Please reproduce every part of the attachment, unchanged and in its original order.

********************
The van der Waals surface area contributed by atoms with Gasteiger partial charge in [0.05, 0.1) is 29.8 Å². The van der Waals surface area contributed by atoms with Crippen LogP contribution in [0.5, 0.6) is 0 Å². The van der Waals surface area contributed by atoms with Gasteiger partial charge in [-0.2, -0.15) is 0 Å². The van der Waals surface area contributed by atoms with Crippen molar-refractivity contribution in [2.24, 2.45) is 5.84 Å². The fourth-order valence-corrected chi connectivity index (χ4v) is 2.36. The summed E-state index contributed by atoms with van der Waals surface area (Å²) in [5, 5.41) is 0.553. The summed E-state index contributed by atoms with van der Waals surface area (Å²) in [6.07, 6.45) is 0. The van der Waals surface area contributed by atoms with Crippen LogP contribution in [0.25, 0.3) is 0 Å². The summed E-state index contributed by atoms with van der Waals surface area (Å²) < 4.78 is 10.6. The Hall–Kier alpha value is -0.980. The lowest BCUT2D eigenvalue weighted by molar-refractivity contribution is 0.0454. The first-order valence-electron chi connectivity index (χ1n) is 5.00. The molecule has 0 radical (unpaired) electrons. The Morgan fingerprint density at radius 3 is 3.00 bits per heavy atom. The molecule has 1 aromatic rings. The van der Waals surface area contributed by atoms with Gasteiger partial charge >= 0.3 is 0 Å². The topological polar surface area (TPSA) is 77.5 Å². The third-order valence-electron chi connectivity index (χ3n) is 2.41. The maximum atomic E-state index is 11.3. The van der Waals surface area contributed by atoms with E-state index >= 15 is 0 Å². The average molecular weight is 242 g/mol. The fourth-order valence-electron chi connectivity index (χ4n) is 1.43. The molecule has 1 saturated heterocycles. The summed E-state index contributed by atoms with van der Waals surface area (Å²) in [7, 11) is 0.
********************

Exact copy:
The van der Waals surface area contributed by atoms with Gasteiger partial charge in [0.05, 0.1) is 29.8 Å². The van der Waals surface area contributed by atoms with Crippen LogP contribution in [0.5, 0.6) is 0 Å². The van der Waals surface area contributed by atoms with Gasteiger partial charge in [-0.2, -0.15) is 0 Å². The van der Waals surface area contributed by atoms with Crippen molar-refractivity contribution in [2.24, 2.45) is 5.84 Å². The fourth-order valence-corrected chi connectivity index (χ4v) is 2.36. The summed E-state index contributed by atoms with van der Waals surface area (Å²) in [5, 5.41) is 0.553. The summed E-state index contributed by atoms with van der Waals surface area (Å²) in [6.07, 6.45) is 0. The van der Waals surface area contributed by atoms with Crippen LogP contribution in [0.25, 0.3) is 0 Å². The summed E-state index contributed by atoms with van der Waals surface area (Å²) < 4.78 is 10.6. The Hall–Kier alpha value is -0.980. The lowest BCUT2D eigenvalue weighted by molar-refractivity contribution is 0.0454. The first-order valence-electron chi connectivity index (χ1n) is 5.00. The molecule has 0 radical (unpaired) electrons. The Morgan fingerprint density at radius 3 is 3.00 bits per heavy atom. The molecule has 1 aromatic rings. The van der Waals surface area contributed by atoms with Gasteiger partial charge >= 0.3 is 0 Å². The topological polar surface area (TPSA) is 77.5 Å². The third-order valence-electron chi connectivity index (χ3n) is 2.41. The maximum atomic E-state index is 11.3. The van der Waals surface area contributed by atoms with E-state index >= 15 is 0 Å². The average molecular weight is 242 g/mol. The fourth-order valence-electron chi connectivity index (χ4n) is 1.43. The molecule has 1 saturated heterocycles. The summed E-state index contributed by atoms with van der Waals surface area (Å²) in [7, 11) is 0.